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Example 16 - Annapolis valley health promoting school project Print E-mail
Module 3 Examples

The Annapolis Valley Health Promoting School Project (2006) provides an example of implementing simultaneous interventions to promote healthy eating and physical activity. Interventions that crossed socio-ecological system levels included providing equitable and affordable access to healthy food and physical activity every day (policy and organizational system levels); training and educating food-service and physical-education personnel (intrapersonal and organizational level); involving partners in decision making through workshops, meetings, and access to resources (interpersonal level); and building skills, expertise and leadership (intrapersonal level). Interventions within the socio-ecological level included: the organization of taste tests for students to introduce new foods and conducting wellness and health fairs (intrapersonal level).

The Annapolis Valley Health Promoting School Project (2006) was a horizontally integrated multiple intervention program. Stakeholders from various sectors, such as health and education, included community members, professionals, academics and young people. Multiple interventions to promote healthy eating and physical activity occurred simultaneously at three levels - schools, school boards and the community. That enhanced acceptance and increased the ability to deliver the programs. To plan the programs, students in every classroom were asked to discuss and vote on what physical activities they'd like to see at their schools and parents were asked to fill out a survey. The organizers worked with universities and other agencies on planning and evaluating the program and dieticians worked with parents to assess whether a healthy-lunch workshop was needed and what its content should be.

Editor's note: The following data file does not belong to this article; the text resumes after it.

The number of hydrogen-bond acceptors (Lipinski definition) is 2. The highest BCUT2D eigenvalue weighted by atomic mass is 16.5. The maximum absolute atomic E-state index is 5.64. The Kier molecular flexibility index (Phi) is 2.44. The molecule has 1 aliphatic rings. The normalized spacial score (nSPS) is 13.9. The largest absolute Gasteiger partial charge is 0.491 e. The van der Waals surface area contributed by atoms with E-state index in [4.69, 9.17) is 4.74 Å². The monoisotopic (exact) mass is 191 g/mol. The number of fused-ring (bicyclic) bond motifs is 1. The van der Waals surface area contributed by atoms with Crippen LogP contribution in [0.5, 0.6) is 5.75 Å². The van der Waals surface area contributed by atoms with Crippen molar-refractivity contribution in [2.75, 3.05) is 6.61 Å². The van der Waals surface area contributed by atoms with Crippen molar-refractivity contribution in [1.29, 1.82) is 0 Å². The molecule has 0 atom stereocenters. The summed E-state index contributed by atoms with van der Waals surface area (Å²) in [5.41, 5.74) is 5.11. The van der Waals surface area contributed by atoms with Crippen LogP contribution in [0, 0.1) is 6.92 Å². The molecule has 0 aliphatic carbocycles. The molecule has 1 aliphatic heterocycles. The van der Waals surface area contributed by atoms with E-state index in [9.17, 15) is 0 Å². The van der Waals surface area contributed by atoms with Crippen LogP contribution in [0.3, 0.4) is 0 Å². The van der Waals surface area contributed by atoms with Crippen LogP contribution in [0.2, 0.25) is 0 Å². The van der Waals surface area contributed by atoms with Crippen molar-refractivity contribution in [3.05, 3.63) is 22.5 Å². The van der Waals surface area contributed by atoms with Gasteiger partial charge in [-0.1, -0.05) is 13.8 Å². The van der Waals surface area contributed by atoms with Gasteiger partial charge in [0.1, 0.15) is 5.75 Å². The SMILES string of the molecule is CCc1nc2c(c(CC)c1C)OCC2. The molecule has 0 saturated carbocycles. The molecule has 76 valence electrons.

The Annapolis Valley Health-Promoting School Project (2006) was funded for two and a half years under Health Canada's Canadian Diabetes Strategy, and planned for sustainability from the beginning. Sustainable projects focus on building peoples' capacity to adapt and integrate whatever change is introduced and developing their skills to do that. The project operated on the principle the people most affected should be involved in the planning and implementation process, which for them meant students, staff, parents and community representatives. There was also a project advisory committee made up of people from education, health, sport and recreation and the food industry. Early in the process, the partners and schools began work on the sustainability plan to keep the project moving forward. They assessed structures and conditions which would help sustain the program, including the funding. Key changes, goals and interventions were identified and priorities for them set collectively. (However, because one size will never fit all, the group didn't try to co-ordinate every aspect of the intervention; schools developed their own guidelines and policies for fundraising, for example).

Last Updated on Thursday, 26 March 2009 07:27